When people die at Bly Manor, they cannot leave. Their faces disappear as their memories fade. We know this information already, and frankly, it doesn’t need an explanation! This is maybe an instance where the old rule about showing versus telling should not have applied! I don’t need to be shown this origin story for Bly Manor’s haunting to work. It doesn’t make me any more or less scared. And on that note, perhaps the most frustrating thing of all is that this episode is not scary at all not even a little bit. I don’t need every beat of Bly Manor to frighten me, but a long, winding episode just ahead of the finale that doesn’t make me afraid even once?! What are we doing here? And it doesn’t add depth either.
It also feels like a waste of the talents of Kate Siegel, who does give a fantastic performance as Viola, but she’s limited by that weak writing. Siegel is easily one of the best parts of Hill House’s incredibly stacked cast. The acting in Bly Manor has been fantastic, too, but acting can’t really save this episode. It’s the most narration-heavy episode, much of the story unfolding in Carla Gugino’s words, a choice that also makes the pacing lag.
I call “The Romance Of Certain Old Clothes” decorative, because it really does feel like a stunt rather than a compelling origin story. Hill House’s stunty episode—“Two Storms”—imbues its technical choices with meaning. The aesthetics and the story work together to masterful effect in “Two Storms.” “The Romance Of Certain Old Clothes” unfolds in black and white, you know, because it takes place a long time ago. The black-and-white visuals also somewhat mimic the end of Viola’s life as she fades away. But the episode isn’t all that visually immersive. The difference in look and feeling between this episode and the rest of the series is no doubt intentional. But it’s also, again, why it feels so much like a tangent. The episode’s structure and aesthetics are maybe meant to evoke a dream, but it’s a dream that distracts from the story at hand rather than contributing to it.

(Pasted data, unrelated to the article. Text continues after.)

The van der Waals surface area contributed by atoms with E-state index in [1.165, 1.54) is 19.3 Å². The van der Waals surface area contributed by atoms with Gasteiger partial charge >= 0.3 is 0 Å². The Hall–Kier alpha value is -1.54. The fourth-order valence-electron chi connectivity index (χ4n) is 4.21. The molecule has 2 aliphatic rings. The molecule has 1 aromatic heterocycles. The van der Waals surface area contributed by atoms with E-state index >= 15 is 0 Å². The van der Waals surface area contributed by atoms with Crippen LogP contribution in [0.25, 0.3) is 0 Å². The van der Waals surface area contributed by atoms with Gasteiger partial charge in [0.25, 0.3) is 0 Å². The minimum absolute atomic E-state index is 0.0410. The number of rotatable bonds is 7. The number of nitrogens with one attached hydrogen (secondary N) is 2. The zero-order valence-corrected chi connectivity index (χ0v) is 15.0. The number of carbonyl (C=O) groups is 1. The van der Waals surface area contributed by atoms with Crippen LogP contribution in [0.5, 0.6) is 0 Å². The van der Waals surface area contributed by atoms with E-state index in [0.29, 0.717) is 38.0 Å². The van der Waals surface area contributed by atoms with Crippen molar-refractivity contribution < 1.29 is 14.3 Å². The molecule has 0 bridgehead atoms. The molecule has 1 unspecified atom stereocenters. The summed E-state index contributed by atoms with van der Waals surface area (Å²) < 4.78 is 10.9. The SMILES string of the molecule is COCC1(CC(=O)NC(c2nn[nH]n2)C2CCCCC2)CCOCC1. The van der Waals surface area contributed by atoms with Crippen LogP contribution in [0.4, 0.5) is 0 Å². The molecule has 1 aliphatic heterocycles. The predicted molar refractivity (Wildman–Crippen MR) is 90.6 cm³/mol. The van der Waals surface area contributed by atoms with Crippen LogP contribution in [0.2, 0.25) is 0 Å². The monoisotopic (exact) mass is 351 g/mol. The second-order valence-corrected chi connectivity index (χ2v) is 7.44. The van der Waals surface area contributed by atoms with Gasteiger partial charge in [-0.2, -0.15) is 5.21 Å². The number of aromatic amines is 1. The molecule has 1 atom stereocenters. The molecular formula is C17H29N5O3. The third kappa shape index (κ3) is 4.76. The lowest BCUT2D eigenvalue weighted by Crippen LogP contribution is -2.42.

Time spent on this story means time taken away from developing characters and dynamics in the present. Bly Manor becomes obsessed with explaining every ghost. The plague doctor is Viola’s first victim. The boy Flora has seen is a child Viola found in her daughter’s old room during one of her nightly walks in purgatory. Viola haunts Bly in search of her daughter, becoming more and more monstrous as her memories and sense of self fade. Those who die at Bly are caught in her gravity. It’s not so much a scary story as it is sad one, and yes, grief and horror make excellent bedfellows. But the way the origin story unfolds isn’t as clever or lovely as it attempts to be. It’s like Bly Manor is tying a neat ribbon around its house of horrors. Bly’s haunted history doesn’t thrill. Sometimes not every thing that goes bump in the night needs a lengthy backstory.
- If Carla Gugino showed up the night before my wedding and told this long ass story that has a LONG ASS STORY/tangent at the end of it, I would ask her to leave and never return. And I say that as a HUGE Carla Gugino fan.
- It is certainly not a good sign that when I got to the end of this episode, I barely wanted to watch the next one! Burning out on story fuel right before the finale is not great!
- I feel like the whole origin story could have been told in less than half the time. Obviously, the impetus for giving it a whole episode than condensing it is to let viewers really sit with these characters so that we might be more invested in their stories, but one episode still isn’t quite enough time to make us care about Viola and Perdita. So the efforts come off as tedious rather than convincing or interesting.